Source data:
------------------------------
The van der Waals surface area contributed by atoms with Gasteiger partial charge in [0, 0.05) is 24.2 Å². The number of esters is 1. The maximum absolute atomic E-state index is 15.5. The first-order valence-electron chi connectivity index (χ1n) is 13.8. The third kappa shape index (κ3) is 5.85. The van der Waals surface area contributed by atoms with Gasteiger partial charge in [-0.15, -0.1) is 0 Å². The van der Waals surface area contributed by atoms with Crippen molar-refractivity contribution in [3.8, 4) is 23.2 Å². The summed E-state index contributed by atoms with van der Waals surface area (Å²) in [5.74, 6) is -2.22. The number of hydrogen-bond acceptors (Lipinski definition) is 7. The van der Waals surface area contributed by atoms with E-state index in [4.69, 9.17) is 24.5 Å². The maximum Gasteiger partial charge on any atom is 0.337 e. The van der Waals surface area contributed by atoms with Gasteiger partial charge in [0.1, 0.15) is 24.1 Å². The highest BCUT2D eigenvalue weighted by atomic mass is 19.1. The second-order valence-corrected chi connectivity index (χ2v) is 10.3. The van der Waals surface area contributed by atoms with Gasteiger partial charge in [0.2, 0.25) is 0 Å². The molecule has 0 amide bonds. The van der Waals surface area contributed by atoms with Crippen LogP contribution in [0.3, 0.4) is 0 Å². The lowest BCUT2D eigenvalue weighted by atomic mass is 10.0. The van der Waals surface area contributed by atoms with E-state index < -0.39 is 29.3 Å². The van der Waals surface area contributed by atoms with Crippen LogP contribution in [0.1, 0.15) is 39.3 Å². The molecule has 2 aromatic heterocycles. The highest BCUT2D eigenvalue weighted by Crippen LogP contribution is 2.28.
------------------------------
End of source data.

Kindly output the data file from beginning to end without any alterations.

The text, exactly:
The van der Waals surface area contributed by atoms with Gasteiger partial charge in [0, 0.05) is 24.2 Å². The number of esters is 1. The maximum absolute atomic E-state index is 15.5. The first-order valence-electron chi connectivity index (χ1n) is 13.8. The third kappa shape index (κ3) is 5.85. The van der Waals surface area contributed by atoms with Gasteiger partial charge in [-0.15, -0.1) is 0 Å². The van der Waals surface area contributed by atoms with Crippen molar-refractivity contribution in [3.8, 4) is 23.2 Å². The summed E-state index contributed by atoms with van der Waals surface area (Å²) in [5.74, 6) is -2.22. The number of hydrogen-bond acceptors (Lipinski definition) is 7. The van der Waals surface area contributed by atoms with E-state index in [4.69, 9.17) is 24.5 Å². The maximum Gasteiger partial charge on any atom is 0.337 e. The van der Waals surface area contributed by atoms with Gasteiger partial charge in [0.1, 0.15) is 24.1 Å². The highest BCUT2D eigenvalue weighted by atomic mass is 19.1. The second-order valence-corrected chi connectivity index (χ2v) is 10.3. The van der Waals surface area contributed by atoms with Gasteiger partial charge in [0.2, 0.25) is 0 Å². The molecule has 0 amide bonds. The van der Waals surface area contributed by atoms with Crippen LogP contribution in [0.3, 0.4) is 0 Å². The lowest BCUT2D eigenvalue weighted by atomic mass is 10.0. The van der Waals surface area contributed by atoms with E-state index < -0.39 is 29.3 Å². The van der Waals surface area contributed by atoms with Crippen LogP contribution in [0.1, 0.15) is 39.3 Å². The molecule has 2 aromatic heterocycles. The highest BCUT2D eigenvalue weighted by Crippen LogP contribution is 2.28.